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Recurring Hemorrhoids: What You Should Know

Recurring hemorrhoids

Hemorrhoids are swollen veins in the rectum or anus. They cause itching, irritation, pain, and swelling. They can also lead to blood in stool and anal leakage. They are uncomfortable, disrupt daily activities, and the itching and leakage make them potentially embarrassing.

At-home treatments for hemorrhoids can ease the discomfort until they heal. If you have severe pain or bleeding, your doctor might recommend a minimally invasive procedure to remove or shrink the hemorrhoid. Most hemorrhoids go away within a week or so with at-home treatment.

But what if they don’t?

When Hemorrhoids Keep Coming Back

Sometimes, hemorrhoids go away but keep coming back. These recurring hemorrhoids bring the pain and discomfort back into your life again and again. If left untreated, recurring hemorrhoids can worsen and require medical or surgical intervention.
Although a few medical conditions may cause hemorrhoids, most are caused by lifestyle factors. Hemorrhoids are caused by pressure on your rectum and anus, which can be a result of:

  • Chronic constipation or diarrhea
  • Excess weight
  • Frequent heavy lifting
  • Lack of dietary fiber
  • Pregnancy
  • Sitting for long periods
  • Straining during bowel movements
  • Anal intercourse

Finding Relief from Hemorrhoids

In most cases, home treatments can give you temporary relief from the discomfort of hemorrhoids. The pain and swelling might be relieved with:

  • Applying a cold pack for 20 minutes at a time
  • Hemorrhoid creams or suppositories with hydrocortisone
  • Laxatives, if constipation is a problem
  • Over-the-counter pain relievers
  • Warm sitz baths for 10-15 minutes, two to three times per day

Can hemorrhoids pop?

All hemorrhoids can bleed if hard stool irritates the hemorrhoid’s surface, but thrombosed hemorrhoids can sometimes rupture (pop). A thrombosed hemorrhoid has developed a blood clot inside. A ruptured hemorrhoid can cause severe pain and bleeding.

Because a hemorrhoid can feel like a hard lump, sometimes people attempt to pop one like a pimple. Please don’t try this! It’s difficult to see your own hemorrhoids and far too easy to injure the surrounding area accidentally. A popped hemorrhoid and any accidental injuries become an open wound surrounded by all the bacteria in your anal area. That bacteria can cause an infection, which can lead to more complications.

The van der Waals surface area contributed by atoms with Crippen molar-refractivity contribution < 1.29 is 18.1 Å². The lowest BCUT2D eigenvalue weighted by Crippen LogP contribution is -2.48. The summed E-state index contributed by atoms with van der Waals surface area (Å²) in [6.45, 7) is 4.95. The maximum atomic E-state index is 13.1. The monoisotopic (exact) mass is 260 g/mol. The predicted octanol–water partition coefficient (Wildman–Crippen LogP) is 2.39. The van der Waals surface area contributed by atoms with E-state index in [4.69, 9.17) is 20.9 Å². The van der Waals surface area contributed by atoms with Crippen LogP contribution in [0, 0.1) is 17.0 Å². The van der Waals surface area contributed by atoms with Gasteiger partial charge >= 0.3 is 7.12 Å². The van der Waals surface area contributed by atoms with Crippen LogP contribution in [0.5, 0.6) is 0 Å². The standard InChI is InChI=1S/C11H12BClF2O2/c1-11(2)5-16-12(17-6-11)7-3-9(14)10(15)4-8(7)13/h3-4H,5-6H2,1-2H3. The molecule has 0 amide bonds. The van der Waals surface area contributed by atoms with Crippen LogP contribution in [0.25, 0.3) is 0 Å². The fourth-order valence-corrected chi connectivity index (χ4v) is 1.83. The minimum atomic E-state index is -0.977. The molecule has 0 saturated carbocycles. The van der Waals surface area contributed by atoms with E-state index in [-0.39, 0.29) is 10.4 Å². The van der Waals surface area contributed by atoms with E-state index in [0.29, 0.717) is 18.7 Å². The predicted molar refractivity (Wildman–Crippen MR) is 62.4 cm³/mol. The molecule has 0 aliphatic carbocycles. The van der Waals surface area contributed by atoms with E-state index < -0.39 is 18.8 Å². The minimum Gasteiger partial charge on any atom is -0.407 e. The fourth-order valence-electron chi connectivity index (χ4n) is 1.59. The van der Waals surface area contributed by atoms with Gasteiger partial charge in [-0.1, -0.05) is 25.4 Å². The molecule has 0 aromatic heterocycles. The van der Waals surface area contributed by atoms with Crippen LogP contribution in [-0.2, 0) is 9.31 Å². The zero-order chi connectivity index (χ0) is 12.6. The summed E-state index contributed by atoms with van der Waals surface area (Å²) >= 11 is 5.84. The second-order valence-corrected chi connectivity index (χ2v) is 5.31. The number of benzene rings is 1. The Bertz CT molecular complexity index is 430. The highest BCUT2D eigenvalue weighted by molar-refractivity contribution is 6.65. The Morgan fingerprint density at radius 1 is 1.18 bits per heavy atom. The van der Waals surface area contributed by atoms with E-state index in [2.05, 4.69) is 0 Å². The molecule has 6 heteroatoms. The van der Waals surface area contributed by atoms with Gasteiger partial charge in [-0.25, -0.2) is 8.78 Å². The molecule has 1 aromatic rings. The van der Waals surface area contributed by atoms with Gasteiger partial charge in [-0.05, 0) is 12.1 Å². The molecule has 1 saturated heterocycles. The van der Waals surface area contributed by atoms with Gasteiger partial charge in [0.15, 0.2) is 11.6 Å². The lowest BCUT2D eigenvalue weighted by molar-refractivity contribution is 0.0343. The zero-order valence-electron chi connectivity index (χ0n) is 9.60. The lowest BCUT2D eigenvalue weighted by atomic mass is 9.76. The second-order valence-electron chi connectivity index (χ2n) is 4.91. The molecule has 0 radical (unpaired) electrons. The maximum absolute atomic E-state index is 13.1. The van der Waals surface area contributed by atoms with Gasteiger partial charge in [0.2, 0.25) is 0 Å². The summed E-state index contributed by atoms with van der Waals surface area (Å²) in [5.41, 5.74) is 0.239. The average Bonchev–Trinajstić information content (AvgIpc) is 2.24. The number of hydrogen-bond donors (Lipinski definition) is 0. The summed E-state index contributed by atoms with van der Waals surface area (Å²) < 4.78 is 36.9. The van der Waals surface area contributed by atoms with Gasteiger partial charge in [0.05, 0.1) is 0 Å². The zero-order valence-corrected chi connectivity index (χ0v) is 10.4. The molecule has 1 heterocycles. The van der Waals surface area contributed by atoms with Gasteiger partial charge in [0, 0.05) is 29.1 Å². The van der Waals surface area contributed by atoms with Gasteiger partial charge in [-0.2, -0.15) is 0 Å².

Signs of infection include:

  • Fatigue
  • Fever
  • Increased pain
  • Pus or discharge
  • Redness
  • Swelling
  • Warmth

If you notice blood, have severe pain or signs of infection, or suspect you have ruptured a hemorrhoid, it’s best to see a doctor.

A lump near your anus doesn’t always mean you have a hemorrhoid. Other conditions can cause lumps and lesions, so it’s important to be diagnosed by a doctor before you attempt home treatments for a hard lump.

Treatment for Recurring Hemorrhoids

Over-the-counter ointments, creams, and suppositories may soothe the symptoms of hemorrhoids, but they don’t treat the cause. If you have recurring hemorrhoids, your doctor might recommend making lifestyle changes as a first step to stop the cycle. Some lifestyle changes that can help prevent hemorrhoids are:

  • Avoid sitting for long periods
  • Don’t hold a bowel movement – go when you need to
  • Don’t strain on the toilet
  • Drink more fluids
  • Eat more fiber
  • Maintain a healthy weight
  • Stay active

Sometimes lifestyle changes aren’t possible or don’t relieve your symptoms. In that case, your doctor may recommend a minimally invasive procedure like hemorrhoid banding – a fast, painless way to remove a hemorrhoid right in the office.

The best way to prevent recurring hemorrhoids is to treat the root of the problem, whether a medical condition or a lifestyle factor.

Don’t suffer from the discomfort of recurring hemorrhoids – schedule an appointment today!

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